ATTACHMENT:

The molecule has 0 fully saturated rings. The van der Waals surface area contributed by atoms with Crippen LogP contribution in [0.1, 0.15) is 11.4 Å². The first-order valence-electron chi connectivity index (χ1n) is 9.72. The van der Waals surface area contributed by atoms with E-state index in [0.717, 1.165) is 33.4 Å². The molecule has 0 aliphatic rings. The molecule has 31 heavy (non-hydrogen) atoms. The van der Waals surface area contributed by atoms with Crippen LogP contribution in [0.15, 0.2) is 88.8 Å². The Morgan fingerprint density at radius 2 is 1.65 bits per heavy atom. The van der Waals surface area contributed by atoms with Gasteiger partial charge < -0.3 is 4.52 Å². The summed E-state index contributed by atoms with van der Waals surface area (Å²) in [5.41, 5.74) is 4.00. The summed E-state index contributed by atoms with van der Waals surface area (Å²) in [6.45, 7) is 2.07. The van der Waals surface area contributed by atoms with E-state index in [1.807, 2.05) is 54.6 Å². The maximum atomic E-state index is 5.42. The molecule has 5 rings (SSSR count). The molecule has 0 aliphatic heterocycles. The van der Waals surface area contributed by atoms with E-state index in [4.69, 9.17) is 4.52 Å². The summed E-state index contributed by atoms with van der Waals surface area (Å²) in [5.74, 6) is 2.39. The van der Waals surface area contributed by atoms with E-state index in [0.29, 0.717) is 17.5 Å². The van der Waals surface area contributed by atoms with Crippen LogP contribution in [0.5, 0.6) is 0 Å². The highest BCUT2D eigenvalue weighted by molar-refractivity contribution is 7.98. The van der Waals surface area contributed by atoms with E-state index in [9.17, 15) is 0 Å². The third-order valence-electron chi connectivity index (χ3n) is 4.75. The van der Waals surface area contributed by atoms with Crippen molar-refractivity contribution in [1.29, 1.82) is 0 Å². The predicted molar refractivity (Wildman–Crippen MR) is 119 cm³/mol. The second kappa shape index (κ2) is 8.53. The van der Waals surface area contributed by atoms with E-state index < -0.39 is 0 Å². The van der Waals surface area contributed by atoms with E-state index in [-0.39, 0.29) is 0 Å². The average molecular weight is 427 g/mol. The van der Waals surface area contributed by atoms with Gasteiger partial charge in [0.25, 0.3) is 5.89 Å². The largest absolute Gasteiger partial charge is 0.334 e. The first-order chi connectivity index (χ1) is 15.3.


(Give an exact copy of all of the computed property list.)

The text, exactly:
The molecule has 0 fully saturated rings. The van der Waals surface area contributed by atoms with Crippen LogP contribution in [0.1, 0.15) is 11.4 Å². The first-order valence-electron chi connectivity index (χ1n) is 9.72. The van der Waals surface area contributed by atoms with E-state index in [0.717, 1.165) is 33.4 Å². The molecule has 0 aliphatic rings. The molecule has 31 heavy (non-hydrogen) atoms. The van der Waals surface area contributed by atoms with Crippen LogP contribution in [0.15, 0.2) is 88.8 Å². The Morgan fingerprint density at radius 2 is 1.65 bits per heavy atom. The van der Waals surface area contributed by atoms with Gasteiger partial charge < -0.3 is 4.52 Å². The summed E-state index contributed by atoms with van der Waals surface area (Å²) in [5.41, 5.74) is 4.00. The summed E-state index contributed by atoms with van der Waals surface area (Å²) in [6.45, 7) is 2.07. The van der Waals surface area contributed by atoms with E-state index in [1.807, 2.05) is 54.6 Å². The maximum atomic E-state index is 5.42. The molecule has 5 rings (SSSR count). The molecule has 0 aliphatic heterocycles. The van der Waals surface area contributed by atoms with E-state index in [4.69, 9.17) is 4.52 Å². The summed E-state index contributed by atoms with van der Waals surface area (Å²) in [5.74, 6) is 2.39. The van der Waals surface area contributed by atoms with E-state index in [0.29, 0.717) is 17.5 Å². The van der Waals surface area contributed by atoms with Crippen LogP contribution in [0.5, 0.6) is 0 Å². The highest BCUT2D eigenvalue weighted by molar-refractivity contribution is 7.98. The van der Waals surface area contributed by atoms with E-state index in [9.17, 15) is 0 Å². The third-order valence-electron chi connectivity index (χ3n) is 4.75. The van der Waals surface area contributed by atoms with Crippen molar-refractivity contribution in [1.29, 1.82) is 0 Å². The predicted molar refractivity (Wildman–Crippen MR) is 119 cm³/mol. The second kappa shape index (κ2) is 8.53. The van der Waals surface area contributed by atoms with E-state index < -0.39 is 0 Å². The van der Waals surface area contributed by atoms with E-state index in [-0.39, 0.29) is 0 Å². The average molecular weight is 427 g/mol. The van der Waals surface area contributed by atoms with Gasteiger partial charge in [0.25, 0.3) is 5.89 Å². The largest absolute Gasteiger partial charge is 0.334 e. The first-order chi connectivity index (χ1) is 15.3.